I was raised to achieve things.
I was a third-generation valedictorian of my high school class, like my mother before me and her mother before her. Both of my parents have master's degrees. Growing up, I was The Smart Kid, voted Most Likely to Succeed. I went to college, earned a bachelor's degree in electrical engineering, started climbing the corporate ladder, and went back for an MBA.
Then my daughter, Sarah Kate, was born.
She was premature, small even for her gestational age, and fragile. But she survived and today she is a healthy 10-year-old -- with cerebral palsy. The diagnosis was a blow, and as much as I love being her mom, in the beginning I felt cheated. I had done everything right, I thought -- I followed the rules, made good grades, worked hard, and took care of my body. Overnight, my career was derailed, my two degrees seemed worthless, and my dreams of soccer games were crushed.
I struggled with the unfairness of it all. I didn't want my daughter to have to struggle; I didn't want to be the odd man out at playdates and birthday parties; I didn't want us to stand out like a sore thumb and field questions about what was "wrong" with her everywhere we went.
When I was able to be grateful, however, I was thankful for the one thing I had hoped and prayed for before she was born: she was smart. When I thought about how Sarah Kate will always struggle with actions most people take for granted, like running and jumping, I reassured myself that she might never earn a sports scholarship, but she'd be sure to earn an academic one. When she was only 4, at an evaluation to determine whether or not her developmental delays would qualify her for services, the special education administrator noted that she thought Sarah Kate was probably gifted. I was proud that my daughter would also be The Smart Kid.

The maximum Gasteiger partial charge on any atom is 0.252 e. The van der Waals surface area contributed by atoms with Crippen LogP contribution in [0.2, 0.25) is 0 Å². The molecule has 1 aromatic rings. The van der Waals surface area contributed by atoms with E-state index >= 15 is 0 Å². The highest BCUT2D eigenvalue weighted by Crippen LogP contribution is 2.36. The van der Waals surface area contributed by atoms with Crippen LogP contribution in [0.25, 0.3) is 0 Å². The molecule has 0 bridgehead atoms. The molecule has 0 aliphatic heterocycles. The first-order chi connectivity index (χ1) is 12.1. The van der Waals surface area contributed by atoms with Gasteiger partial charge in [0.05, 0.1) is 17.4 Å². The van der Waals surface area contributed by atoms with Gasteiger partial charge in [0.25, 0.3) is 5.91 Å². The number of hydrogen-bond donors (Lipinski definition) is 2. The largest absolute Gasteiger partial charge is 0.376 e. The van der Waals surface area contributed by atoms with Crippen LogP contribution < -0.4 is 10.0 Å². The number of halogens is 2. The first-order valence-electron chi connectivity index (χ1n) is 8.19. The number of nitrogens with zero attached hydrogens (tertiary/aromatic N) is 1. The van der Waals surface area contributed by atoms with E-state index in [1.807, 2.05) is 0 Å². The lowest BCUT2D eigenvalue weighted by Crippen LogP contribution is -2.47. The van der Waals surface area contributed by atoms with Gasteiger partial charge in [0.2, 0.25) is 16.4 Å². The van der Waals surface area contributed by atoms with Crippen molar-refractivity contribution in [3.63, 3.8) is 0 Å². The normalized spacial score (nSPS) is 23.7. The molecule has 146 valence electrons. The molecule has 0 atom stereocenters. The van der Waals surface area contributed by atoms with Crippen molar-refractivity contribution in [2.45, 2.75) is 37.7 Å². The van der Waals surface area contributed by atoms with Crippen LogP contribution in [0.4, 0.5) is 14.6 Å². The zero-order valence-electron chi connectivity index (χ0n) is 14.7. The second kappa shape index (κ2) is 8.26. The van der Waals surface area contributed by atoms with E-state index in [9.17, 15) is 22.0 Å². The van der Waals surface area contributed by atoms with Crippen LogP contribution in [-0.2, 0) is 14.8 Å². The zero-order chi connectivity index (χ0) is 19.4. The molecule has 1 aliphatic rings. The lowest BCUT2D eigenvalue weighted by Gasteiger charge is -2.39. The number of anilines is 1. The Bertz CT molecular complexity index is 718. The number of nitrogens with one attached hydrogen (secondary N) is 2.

Then my son, Nathan, was born.
We enjoyed a few moments of ignorant bliss after his birth before we learned what the doctors suspected -- he had Down syndrome. As with Sarah Kate's diagnosis of cerebral palsy, Nathan's diagnosis of Down syndrome was a blow. I couldn't understand why God would send us not one, but two, children with disabilities. It seemed almost a cruel joke on me, because the one thing I was certain Nathan would never be was smart.
It took four decades for me to accept that success and achievement in the way our society views them are not only not essential, but also not important. My daughter isn't a star athlete, but she does participate in sports -- softball and swim team -- and I've seen firsthand the impact she has on others simply by showing up. My son spreads joy and sunshine everywhere he goes. They know him by name and give him free baked goods at our local supermarket. It's amazing to me how often I hear other people exclaim, "I love that little guy!"
When I became a mom, I thought my job was to mold and shape my children into their best selves. To my surprise, my children have molded and shaped me. I no longer am afraid to speak up in defense of others, and my lifelong struggle with perfectionism is (mostly) a thing of the past. I value virtues like compassion and patience more than success and achievement. My children's disabilities challenged my thinking and reordered my values.
Simply put, my children molded and shaped me into a better -- more perfectly human -- version of myself.
This story appears in Issue 73 of our weekly iPad magazine, Huffington, available Friday, Nov. 1in the iTunes App store.
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